Thursday 4 August 2011

Thank you days

I just had to share a day with you

Of late I’ve been stressed out, let down and generally blurred of life, but yesterday I had one of those glorious moments where life’s lens comes into focus, giving a picture that should be framed and mounted in the mind.

In colourful calmness to the building site that is still the back of my house, the beauty of the blooms in my little garden drinking in the sun on a roasting morning took my breath away.

This tiny patch of Lincolnshire hummed, whistled and clip clopped with absolutely everything taking advantage of what can be truly called a beautiful summer’s day.

The gladioli that I planted in stages way back in the spring have begun to flower and become tall bright highlights and a very welcome addition to the back of the border.

Since I cut the tired looking foliage away, the delphiniums have got a second wind as have the centaurea, providing the ever hungry bees with some fly through fast food stops. My thistly plants have also grown into a spiky delight with echinops and teasals looking like lanky punks with backcombed crazy coloured hair. 

The buddleja, which at one point did seem to be taking its time, has burst into flower all around the gardens, bringing with it the usual abundance of butterflies and the new hydrangea, which was looking extremely sickly earlier in the year, has perked up after a garlic tonic and a seaweed feed,  rewarding the attention with a beautiful clusters of pinkie blue flowers.

I also finally got round to doing something I'd been threatening to do for months and mended the puncture on my bike, meaning I could carry on enjoying the loveliness of the day from the vantage point of my bicycle.

I wanted to ease myself into the cycling world so limited my self to 10 miles or so, ensuring the journey allowed a bit of gentle off road action as well as the undulating country lanes.

It was early evening by the time I got saddle-wise, which is always a great time to meet ourselves and other animals and last night didn't disappoint.  There was the usual sad site of magpies and jackdaws, machet-ing through the abundance of roadkill, but I did have a close encounter with a dawdling deer that was nonchalantly making its way towards me along the verge.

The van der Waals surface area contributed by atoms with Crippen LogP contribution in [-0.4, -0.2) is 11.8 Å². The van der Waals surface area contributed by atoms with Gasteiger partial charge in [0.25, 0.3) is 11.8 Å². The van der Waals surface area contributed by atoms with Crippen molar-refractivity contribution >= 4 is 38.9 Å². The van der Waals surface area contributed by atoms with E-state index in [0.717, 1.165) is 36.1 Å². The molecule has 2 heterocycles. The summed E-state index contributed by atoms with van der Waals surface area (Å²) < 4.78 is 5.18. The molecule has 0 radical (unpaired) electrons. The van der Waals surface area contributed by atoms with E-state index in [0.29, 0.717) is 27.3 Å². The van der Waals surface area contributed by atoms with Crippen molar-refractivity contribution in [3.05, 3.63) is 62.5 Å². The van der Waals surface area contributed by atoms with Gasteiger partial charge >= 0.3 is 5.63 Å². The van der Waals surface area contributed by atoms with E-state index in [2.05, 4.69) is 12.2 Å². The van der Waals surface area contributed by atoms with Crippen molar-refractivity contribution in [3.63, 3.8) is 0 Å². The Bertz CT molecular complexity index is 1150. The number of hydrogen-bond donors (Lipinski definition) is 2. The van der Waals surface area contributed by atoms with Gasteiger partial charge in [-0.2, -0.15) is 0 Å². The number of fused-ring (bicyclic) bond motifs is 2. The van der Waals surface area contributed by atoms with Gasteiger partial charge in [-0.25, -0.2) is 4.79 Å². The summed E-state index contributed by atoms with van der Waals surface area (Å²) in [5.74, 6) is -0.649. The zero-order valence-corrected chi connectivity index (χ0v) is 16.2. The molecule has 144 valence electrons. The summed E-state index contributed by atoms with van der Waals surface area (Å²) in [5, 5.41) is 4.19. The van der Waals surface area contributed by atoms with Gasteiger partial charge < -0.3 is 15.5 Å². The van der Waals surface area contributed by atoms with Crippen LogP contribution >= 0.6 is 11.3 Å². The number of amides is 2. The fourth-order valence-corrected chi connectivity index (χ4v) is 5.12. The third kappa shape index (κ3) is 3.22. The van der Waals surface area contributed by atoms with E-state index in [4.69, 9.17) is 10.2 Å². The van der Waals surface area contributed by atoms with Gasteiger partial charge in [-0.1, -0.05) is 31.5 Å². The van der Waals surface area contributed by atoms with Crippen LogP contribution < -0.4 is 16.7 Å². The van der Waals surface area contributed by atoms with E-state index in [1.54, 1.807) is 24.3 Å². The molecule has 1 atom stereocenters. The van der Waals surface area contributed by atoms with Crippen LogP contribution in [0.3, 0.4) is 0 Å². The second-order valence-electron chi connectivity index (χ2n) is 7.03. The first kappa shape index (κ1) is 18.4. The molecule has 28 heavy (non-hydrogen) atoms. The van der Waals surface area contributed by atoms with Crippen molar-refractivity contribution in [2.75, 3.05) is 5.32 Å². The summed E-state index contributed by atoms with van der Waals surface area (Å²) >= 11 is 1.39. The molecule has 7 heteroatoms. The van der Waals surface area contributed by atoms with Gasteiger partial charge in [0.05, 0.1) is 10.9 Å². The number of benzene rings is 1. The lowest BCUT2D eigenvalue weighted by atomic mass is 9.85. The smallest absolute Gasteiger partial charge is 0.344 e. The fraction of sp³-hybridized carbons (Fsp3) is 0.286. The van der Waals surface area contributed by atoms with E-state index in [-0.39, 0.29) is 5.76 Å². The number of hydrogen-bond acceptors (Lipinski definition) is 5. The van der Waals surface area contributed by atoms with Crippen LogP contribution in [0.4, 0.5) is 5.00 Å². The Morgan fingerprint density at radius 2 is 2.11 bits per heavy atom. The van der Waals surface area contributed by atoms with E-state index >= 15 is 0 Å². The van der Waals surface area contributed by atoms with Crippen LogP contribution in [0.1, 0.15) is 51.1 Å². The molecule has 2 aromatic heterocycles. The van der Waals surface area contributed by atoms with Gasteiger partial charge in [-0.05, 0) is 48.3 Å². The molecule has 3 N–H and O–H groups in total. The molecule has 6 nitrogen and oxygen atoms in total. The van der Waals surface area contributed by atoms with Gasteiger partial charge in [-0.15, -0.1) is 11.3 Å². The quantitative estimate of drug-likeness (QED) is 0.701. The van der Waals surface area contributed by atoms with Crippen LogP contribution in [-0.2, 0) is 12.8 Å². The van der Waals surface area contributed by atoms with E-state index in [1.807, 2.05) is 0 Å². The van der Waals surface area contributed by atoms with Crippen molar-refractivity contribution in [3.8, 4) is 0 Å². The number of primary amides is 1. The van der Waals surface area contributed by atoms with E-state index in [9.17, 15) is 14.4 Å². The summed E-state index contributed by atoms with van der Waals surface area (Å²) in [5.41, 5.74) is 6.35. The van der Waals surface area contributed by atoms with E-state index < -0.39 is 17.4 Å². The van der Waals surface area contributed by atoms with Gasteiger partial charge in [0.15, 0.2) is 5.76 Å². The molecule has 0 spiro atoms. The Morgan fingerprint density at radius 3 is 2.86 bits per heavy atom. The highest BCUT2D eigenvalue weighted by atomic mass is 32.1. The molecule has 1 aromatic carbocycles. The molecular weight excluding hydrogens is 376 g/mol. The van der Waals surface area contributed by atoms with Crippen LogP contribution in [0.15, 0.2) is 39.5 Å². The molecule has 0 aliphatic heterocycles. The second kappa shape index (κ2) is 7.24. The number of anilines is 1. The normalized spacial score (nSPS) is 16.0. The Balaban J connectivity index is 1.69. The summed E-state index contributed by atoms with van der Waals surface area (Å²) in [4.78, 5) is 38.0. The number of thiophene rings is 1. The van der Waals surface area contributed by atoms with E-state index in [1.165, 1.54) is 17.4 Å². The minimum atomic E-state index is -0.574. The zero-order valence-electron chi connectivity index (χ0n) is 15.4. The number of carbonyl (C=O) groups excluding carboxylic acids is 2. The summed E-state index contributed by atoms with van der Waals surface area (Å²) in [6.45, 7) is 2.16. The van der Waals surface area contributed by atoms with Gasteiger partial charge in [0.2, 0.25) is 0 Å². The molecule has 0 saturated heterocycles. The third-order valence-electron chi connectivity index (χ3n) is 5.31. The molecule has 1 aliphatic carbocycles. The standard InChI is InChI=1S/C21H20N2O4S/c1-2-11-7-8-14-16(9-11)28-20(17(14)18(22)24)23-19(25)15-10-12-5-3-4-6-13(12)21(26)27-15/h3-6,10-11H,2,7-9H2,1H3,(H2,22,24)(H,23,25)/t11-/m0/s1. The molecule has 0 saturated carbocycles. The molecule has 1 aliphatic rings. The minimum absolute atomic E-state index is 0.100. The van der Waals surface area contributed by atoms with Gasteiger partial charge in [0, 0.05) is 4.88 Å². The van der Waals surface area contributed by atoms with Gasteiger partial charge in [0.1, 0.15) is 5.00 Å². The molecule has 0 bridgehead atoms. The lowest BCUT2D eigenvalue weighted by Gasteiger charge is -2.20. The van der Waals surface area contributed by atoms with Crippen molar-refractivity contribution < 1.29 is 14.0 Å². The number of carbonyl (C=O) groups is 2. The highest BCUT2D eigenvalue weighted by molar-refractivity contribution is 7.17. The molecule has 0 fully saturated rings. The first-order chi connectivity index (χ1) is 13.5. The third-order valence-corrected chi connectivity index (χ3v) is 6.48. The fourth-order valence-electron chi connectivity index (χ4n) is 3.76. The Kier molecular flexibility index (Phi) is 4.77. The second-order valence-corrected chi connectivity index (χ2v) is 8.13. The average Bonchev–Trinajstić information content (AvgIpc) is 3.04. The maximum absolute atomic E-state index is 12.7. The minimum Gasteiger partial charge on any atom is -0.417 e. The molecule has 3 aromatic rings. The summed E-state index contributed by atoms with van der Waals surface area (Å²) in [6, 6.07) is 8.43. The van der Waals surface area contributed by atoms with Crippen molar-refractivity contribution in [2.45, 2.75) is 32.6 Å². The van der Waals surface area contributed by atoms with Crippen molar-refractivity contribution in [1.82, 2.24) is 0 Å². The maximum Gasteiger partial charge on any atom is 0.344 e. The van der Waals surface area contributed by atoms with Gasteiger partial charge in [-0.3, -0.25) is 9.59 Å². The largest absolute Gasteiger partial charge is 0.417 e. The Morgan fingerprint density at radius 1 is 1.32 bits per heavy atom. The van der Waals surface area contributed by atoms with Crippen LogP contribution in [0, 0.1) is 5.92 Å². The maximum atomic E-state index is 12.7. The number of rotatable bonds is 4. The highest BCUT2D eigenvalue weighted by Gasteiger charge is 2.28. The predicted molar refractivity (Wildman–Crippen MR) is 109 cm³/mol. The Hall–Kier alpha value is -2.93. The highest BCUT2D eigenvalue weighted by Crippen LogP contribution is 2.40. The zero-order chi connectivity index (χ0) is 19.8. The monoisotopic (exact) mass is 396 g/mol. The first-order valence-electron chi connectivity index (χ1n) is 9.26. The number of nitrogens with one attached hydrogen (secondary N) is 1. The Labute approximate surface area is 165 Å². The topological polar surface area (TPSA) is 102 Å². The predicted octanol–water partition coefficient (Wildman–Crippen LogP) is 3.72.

I got close enough to admire it's graceful supermodel proportions before this beautiful animal turned into a creature of taught tendon, sinew and spring and leapt over the hedge to be swallowed by the corn.

While on the off road section of the trip, I disturbed a controversy of curious crows that took cackling and calling to the blue sunset streaked sky above the golden wheat field in a scene that was so Van Gough painting it was almost a cliché.

In contrast to these rowdy show offs, I literally cycled next to a barn owl that was quietly navigating the hedgerows. This silent spirit of a bird seemed to be either so engrossed in its labour or took my puffing and wheezing as sign that it could probably walk faster than I was managing at this point and so not a threat, paid no attention to me, finally floating across the road to take up position in a near by tree to observe me on my sweaty way.

Just as some days are sent to test us I think some are sent to thank us.


  1. beautiful post...lovely garden !!!


  2. Lovely post and photographs.

  3. Thank goodness for those days, it would be very hard to carry on without them. Wonderful words and pictures again. I've never had an urge to visit Lincolnshire until I started reading your blog - and maybe a bit of Dom's writings too ;-)

  4. lovely post and lovely pictures. always enjoy reading your posts even if I don't always comment. Phil x